The Inner Explorer program is used in about 3,000 schools around the country. “We have a lot of schools that have been doing it for a couple of years now, and are seeing substantial improvements in student behavior and student performance,” says Laura Bakosh, who co-founded the program with educator Janice Houlihan.
The curriculum draws on from mindfulness-based stress reduction, a well-tested set of techniques that traditionally taught with intensive lectures and retreats and long daily practices. Inner Explorer distills the teachings into ten-minute sessions that can be integrated into the school day.
For instance, one lesson invites kids to tune into the sounds they’re hearing around them.
“Instead of handling ‘sense awareness’ in a two-and-a-half hour lesson, we handle it over the course of many days and ten-minute segments,” Bakosh says, And as they tune into their sense of sound, she says,”they are building an intentional skill, from a brain standpoint.”
The same goes for recognizing how they’re feeling, and practicing how to let things go.
Practicing mindfulness can help the kids realize “that they don’t need to be dragged around by their thoughts and emotions. They have much more control,” Bakosh says, “When children learn this, they feel very empowered.”
“Mindfulness is really not about clearing your mind,” Bakosh continues. “It’s about inhabiting your moment-to-moment experiences with a sense of openness and curiosity.”
Scaling up mindfulness
Digital, app-based mindfulness programs – such as Headspace and Calm – have become hugely popular over the past ten years, and have the potential to make mindfulness training more widely accessible as a public health intervention, Creswell says. They’re more affordable and convenient, compared with intensive training programs that have been more rigorously studied.
These digital mindfulness interventions, he says, merit further research. There haven’t yet been large-scale experiments that clearly establish whether these programs can help fix systemic, population-level problems such as loneliness and addiction. “There are some challenges [with retention], but I think there’s some real promise in terms of scaling up to people who need these programs the most,” says Creswell.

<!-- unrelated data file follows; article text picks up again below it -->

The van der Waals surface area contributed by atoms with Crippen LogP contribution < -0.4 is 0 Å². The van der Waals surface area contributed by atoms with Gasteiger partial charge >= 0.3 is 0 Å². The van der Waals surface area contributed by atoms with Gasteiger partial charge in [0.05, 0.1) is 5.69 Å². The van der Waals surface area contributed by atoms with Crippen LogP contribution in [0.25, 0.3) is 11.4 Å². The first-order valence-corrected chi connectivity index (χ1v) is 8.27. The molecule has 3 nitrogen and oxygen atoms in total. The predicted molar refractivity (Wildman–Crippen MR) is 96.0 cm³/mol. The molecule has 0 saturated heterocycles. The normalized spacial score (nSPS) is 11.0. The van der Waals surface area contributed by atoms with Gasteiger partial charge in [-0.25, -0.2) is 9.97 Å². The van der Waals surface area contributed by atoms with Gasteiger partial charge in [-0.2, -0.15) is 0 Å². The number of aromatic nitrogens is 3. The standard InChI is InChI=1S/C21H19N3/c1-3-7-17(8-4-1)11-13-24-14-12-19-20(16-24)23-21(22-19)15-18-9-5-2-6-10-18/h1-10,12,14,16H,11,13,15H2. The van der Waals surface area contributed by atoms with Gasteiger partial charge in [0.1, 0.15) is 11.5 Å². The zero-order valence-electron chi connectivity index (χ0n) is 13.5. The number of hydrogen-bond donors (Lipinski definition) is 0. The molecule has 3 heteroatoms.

Back at the Sullivan Elementary School, a fifth-grader named Avery says he’s been practicing mindfulness at the school for years. “It’s a strategy that you can use to cope, or you can journal and let out your feelings in a good way,” he says.
One strategy he’s learned from Inner Explorer is called “the shark fin,” where you align your palm vertically, place your thumb on your forehead and drag it down to your heart as you focus on centering yourself. He used it recently when he was stressing out over a reading assignment.
When Inner Explorer comes on over the loudspeaker, “I do it some mornings, not every morning,” Avery says, “The mornings I do it are so I can cope and have a good day.”
Today, Avery’s day is shaping up well. The classroom is filled with the smell of freshly cooked chocolate chip pancakes – the subject of today’s science lesson on phase changes. “What makes the bubbles?” asks Patti Ferlita, the fifth-grade teacher, “Gas. It’s being released – that’s why we see the bubbles,” she says.
Ferlita has been teaching at the school for 15 years, and she says mindfulness has made a big difference with the students. “A lot of them really started getting out of the ‘me, me, me.’ They pay more attention to each other and to each other’s feelings,” she says, citing the positive reinforcement the kids give each other – hugging, high-fiving and applauding when their classmates answer questions correctly.
And if a child is having a hard time, Ferlita says they get a chance to take a minute to breathe and get themselves together. These types of reinforcements in the classroom help the kids practice mindfulness throughout the day.
It might take until these kids are adults to prove – with scientific data – that their mindfulness practice today will have a lasting impact on their lives. But here at Sullivan Elementary School, the educators say they see mindfulness working now.